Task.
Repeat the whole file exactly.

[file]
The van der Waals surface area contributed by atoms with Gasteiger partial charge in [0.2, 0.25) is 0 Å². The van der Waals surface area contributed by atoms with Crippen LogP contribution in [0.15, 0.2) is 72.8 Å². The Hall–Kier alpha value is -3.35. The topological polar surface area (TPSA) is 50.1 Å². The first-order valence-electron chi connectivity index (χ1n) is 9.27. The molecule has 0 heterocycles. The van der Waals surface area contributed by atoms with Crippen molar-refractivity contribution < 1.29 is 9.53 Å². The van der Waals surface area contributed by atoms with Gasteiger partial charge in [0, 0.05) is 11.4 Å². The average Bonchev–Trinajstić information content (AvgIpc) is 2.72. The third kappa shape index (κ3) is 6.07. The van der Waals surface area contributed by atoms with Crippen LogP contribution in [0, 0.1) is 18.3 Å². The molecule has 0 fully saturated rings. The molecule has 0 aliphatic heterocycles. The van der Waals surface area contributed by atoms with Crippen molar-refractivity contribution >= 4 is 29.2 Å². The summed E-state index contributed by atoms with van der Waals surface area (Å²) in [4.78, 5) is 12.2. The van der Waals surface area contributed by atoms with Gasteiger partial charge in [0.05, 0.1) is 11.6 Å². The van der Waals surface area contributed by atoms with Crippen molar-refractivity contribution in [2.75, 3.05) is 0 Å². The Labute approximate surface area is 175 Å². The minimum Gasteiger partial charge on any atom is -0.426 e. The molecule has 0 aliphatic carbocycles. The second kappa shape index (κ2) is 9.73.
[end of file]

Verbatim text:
The van der Waals surface area contributed by atoms with Gasteiger partial charge in [0.2, 0.25) is 0 Å². The van der Waals surface area contributed by atoms with Crippen LogP contribution in [0.15, 0.2) is 72.8 Å². The Hall–Kier alpha value is -3.35. The topological polar surface area (TPSA) is 50.1 Å². The first-order valence-electron chi connectivity index (χ1n) is 9.27. The molecule has 0 heterocycles. The van der Waals surface area contributed by atoms with Crippen molar-refractivity contribution < 1.29 is 9.53 Å². The van der Waals surface area contributed by atoms with Gasteiger partial charge in [0, 0.05) is 11.4 Å². The average Bonchev–Trinajstić information content (AvgIpc) is 2.72. The third kappa shape index (κ3) is 6.07. The van der Waals surface area contributed by atoms with Crippen LogP contribution in [0, 0.1) is 18.3 Å². The molecule has 0 fully saturated rings. The molecule has 0 aliphatic heterocycles. The van der Waals surface area contributed by atoms with Crippen molar-refractivity contribution >= 4 is 29.2 Å². The summed E-state index contributed by atoms with van der Waals surface area (Å²) in [4.78, 5) is 12.2. The van der Waals surface area contributed by atoms with Gasteiger partial charge in [0.05, 0.1) is 11.6 Å². The van der Waals surface area contributed by atoms with Crippen molar-refractivity contribution in [2.75, 3.05) is 0 Å². The Labute approximate surface area is 175 Å². The minimum Gasteiger partial charge on any atom is -0.426 e. The molecule has 0 aliphatic carbocycles. The second kappa shape index (κ2) is 9.73.